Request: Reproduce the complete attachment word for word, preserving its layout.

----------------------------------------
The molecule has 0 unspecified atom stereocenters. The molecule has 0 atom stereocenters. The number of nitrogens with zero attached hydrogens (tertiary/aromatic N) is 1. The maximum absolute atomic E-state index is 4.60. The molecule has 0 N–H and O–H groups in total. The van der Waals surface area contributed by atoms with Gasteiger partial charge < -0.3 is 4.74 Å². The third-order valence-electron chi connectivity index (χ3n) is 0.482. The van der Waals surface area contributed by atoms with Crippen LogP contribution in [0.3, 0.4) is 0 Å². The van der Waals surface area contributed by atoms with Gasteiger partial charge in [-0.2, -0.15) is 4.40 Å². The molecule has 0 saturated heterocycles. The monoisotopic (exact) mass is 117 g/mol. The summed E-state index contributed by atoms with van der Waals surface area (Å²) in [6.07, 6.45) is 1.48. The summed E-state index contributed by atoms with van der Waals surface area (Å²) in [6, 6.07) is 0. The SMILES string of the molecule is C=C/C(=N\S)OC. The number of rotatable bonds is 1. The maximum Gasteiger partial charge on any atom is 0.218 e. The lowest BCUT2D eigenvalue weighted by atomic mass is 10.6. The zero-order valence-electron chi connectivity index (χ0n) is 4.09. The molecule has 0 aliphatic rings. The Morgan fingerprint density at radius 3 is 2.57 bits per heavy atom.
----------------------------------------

The molecule has 0 unspecified atom stereocenters. The molecule has 0 atom stereocenters. The number of nitrogens with zero attached hydrogens (tertiary/aromatic N) is 1. The maximum absolute atomic E-state index is 4.60. The molecule has 0 N–H and O–H groups in total. The van der Waals surface area contributed by atoms with Gasteiger partial charge < -0.3 is 4.74 Å². The third-order valence-electron chi connectivity index (χ3n) is 0.482. The van der Waals surface area contributed by atoms with Crippen LogP contribution in [0.3, 0.4) is 0 Å². The van der Waals surface area contributed by atoms with Gasteiger partial charge in [-0.2, -0.15) is 4.40 Å². The molecule has 0 saturated heterocycles. The monoisotopic (exact) mass is 117 g/mol. The summed E-state index contributed by atoms with van der Waals surface area (Å²) in [6.07, 6.45) is 1.48. The summed E-state index contributed by atoms with van der Waals surface area (Å²) in [6, 6.07) is 0. The SMILES string of the molecule is C=C/C(=N\S)OC. The number of rotatable bonds is 1. The maximum Gasteiger partial charge on any atom is 0.218 e. The lowest BCUT2D eigenvalue weighted by atomic mass is 10.6. The zero-order valence-electron chi connectivity index (χ0n) is 4.09. The molecule has 0 aliphatic rings. The Morgan fingerprint density at radius 3 is 2.57 bits per heavy atom.